Investigating the specific characteristics that appeal first to the user’s motivation can help brands find ways to engage their target audience. To do this, it is vital that organizations stay abreast of current trends as well as the conversation of their target audience. In addition, brands must take steps to remain relevant and create an environment of sustained engagement. Taking advantage of available algorithms that take the guesswork out of social media publishing can ensure the target audience is at peak receptivity. This compliments any influencer campaign, as brands can time their messaging for when their target audience is most likely to spread a brand’s message to their friends and colleagues. By utilizing timing along with messaging and delivery brands can embrace social media platforms to organically perpetuate the phenomenon “homophily.”

While alternatives to celebrity influencers can often better reach a target audience, brands should not turn their back on influencers completely. Rather than just selecting an influencer based on their number of followers, brands should make the most informed decision possible to create campaigns that are both targeted and effective. The goal of any influencer campaign is to find the best brand ambassador for a specific campaign. In the end, it is the person that is influenced by an influencer – the consumer – who moves the needle for a brand. Brands that begin to think about the consumer, rather than just the influencer, will best position themselves for success.  

image: influence/shutterstock

Frank Speiser

Frank Speiser

President and Co-Founder, SocialFlow

Frank Speiser is the visionary technologist who has brought a science-based approach to marketing and publishing on social networks. He was one of the first people to understand that in order to win the fight for audience attention, businesses and brands needed to be able to reliably determine the real-time value of their content on the social graph. His approach to using applied mathematics, language analysis and technology helped develop the algorithms that power SocialFlow’s ability to understand data and led to a new perception of the value of attention on social networks. Frank has been exploring the practical applications of science and data since his early childhood when at age 8 he made his first program to translate sheet music into sound via BASIC. Since then, Frank went on to hold the CTO positions for New York based Takkle, Inc. (acquired by Alloy Media+Marketing), and video and social site HEAVY. A self-declared baseball fanatic, Frank has been collecting player cards and memorizing statistics since he was young. For him, the game was always about the data and he uses his passion for the sport to create an analogy for what social media managers face when they publish to the web: “Staring down a pitcher at the plate, you have a split second to decide whether to swing or to wait. The growth of Twitter and Facebook means that companies and brands need to make the same split-second decisions everyday based on millions of interactions. At SocialFlow, such fine-grain real-time decisions are what we do every day for our clients.”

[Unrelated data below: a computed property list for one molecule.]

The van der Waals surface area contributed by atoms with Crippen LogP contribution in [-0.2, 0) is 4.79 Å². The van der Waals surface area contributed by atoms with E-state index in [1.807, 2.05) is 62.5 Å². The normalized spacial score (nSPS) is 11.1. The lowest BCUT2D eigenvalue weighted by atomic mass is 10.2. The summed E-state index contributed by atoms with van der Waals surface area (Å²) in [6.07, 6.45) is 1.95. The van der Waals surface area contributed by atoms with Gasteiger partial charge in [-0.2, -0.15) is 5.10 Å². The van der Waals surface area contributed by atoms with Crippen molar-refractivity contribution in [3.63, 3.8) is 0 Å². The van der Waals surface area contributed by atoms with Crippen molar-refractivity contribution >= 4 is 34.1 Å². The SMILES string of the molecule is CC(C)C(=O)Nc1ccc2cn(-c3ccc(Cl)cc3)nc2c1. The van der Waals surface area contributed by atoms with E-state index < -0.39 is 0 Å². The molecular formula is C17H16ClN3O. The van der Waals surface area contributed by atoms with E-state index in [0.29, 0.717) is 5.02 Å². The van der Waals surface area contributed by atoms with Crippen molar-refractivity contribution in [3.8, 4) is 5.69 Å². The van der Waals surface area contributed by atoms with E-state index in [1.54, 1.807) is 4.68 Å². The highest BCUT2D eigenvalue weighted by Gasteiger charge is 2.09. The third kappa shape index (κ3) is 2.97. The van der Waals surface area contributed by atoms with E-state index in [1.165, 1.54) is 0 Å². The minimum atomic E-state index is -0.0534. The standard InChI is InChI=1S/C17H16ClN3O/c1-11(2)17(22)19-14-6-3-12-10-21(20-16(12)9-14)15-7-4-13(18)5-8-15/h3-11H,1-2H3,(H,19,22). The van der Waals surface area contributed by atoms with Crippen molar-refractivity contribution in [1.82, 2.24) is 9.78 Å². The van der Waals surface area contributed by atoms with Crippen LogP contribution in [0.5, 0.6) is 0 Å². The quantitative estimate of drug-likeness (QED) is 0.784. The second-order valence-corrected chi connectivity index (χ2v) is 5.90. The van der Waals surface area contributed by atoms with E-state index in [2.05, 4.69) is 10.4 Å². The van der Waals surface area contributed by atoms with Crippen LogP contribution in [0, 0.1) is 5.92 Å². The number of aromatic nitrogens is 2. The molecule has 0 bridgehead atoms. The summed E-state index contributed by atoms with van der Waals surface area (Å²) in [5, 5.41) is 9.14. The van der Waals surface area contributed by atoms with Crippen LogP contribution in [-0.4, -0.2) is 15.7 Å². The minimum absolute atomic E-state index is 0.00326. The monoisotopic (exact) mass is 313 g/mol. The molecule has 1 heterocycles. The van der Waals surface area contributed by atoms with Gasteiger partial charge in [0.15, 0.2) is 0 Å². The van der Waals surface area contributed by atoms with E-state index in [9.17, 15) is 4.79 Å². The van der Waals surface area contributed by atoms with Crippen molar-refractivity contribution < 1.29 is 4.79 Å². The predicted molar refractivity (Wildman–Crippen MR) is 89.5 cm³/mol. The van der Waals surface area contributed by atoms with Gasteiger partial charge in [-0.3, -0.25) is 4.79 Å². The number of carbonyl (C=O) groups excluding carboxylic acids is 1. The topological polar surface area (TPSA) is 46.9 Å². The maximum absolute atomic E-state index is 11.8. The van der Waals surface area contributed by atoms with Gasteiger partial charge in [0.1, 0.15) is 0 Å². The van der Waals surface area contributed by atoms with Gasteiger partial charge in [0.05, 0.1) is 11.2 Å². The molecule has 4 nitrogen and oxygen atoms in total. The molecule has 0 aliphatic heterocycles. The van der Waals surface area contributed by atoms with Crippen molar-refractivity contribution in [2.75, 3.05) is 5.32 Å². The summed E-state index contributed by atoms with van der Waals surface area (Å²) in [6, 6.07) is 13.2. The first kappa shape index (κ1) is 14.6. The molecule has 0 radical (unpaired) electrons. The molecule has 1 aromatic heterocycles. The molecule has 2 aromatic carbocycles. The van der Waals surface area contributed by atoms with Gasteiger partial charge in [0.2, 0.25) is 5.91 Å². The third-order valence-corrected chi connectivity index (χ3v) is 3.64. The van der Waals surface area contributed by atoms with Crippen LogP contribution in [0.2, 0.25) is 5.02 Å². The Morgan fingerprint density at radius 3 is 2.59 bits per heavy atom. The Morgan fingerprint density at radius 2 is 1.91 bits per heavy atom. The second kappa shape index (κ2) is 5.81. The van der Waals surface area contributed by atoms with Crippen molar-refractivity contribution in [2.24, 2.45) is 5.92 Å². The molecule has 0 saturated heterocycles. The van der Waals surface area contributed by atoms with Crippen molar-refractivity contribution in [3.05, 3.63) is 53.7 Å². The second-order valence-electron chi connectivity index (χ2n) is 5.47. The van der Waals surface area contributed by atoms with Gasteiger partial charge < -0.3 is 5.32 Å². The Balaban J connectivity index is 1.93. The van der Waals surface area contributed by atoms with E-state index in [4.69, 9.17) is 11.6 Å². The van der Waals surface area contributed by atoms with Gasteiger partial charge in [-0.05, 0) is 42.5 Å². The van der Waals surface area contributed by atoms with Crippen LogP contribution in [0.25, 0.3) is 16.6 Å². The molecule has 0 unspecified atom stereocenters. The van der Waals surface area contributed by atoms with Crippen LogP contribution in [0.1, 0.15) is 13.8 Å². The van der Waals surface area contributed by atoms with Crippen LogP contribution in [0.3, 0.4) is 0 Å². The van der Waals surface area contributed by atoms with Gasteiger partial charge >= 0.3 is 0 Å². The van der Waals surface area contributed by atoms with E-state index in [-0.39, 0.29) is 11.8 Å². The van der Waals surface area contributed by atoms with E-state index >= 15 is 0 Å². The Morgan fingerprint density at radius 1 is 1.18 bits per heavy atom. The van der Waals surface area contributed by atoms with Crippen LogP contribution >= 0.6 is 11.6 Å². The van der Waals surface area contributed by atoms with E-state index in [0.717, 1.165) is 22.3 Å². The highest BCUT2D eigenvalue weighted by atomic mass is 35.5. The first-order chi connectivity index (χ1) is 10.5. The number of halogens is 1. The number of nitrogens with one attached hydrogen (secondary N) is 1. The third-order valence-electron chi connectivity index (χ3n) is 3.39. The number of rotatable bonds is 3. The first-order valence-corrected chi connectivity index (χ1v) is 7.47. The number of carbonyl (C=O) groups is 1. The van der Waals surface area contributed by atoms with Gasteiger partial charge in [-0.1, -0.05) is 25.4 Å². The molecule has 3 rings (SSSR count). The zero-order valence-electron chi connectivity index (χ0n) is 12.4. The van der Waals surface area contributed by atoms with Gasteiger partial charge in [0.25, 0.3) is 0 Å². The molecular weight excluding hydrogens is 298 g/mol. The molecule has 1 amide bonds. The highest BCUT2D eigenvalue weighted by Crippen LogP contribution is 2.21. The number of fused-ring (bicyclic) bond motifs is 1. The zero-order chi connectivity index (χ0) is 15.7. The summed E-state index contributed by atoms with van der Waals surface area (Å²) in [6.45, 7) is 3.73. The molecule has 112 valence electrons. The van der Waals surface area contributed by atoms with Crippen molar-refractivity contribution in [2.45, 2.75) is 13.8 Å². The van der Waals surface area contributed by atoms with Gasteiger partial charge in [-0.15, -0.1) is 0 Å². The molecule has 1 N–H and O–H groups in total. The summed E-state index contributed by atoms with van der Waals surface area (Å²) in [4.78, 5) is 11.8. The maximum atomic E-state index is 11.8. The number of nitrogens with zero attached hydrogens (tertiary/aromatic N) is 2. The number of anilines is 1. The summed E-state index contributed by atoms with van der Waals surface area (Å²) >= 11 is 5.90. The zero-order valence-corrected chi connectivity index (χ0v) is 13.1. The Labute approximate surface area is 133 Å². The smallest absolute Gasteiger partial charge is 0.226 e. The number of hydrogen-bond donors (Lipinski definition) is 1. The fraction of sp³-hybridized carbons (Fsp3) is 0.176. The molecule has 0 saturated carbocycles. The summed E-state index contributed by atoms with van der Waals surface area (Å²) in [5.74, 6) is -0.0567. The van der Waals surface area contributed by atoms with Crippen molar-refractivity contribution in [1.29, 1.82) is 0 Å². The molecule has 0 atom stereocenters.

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Comments

Rino Spano
Posted on June 26th 2014 at 6:32AM

Good read Frank, you make many valid arguments.

I agree 100% on your last statement, important to define your influencers.  As a co-founder of a startup myself, we defined our influencers as such:

- industry leaders (leaders in their respective markets who influence others)

- relevant bloggers/writers who speak to your target audience.

- partners, people or companies who you can align with to create synergies with their client base or a certain industry.

Rino Spano, Co-Founder, Twoople

chat: www.twoople.com/rinospano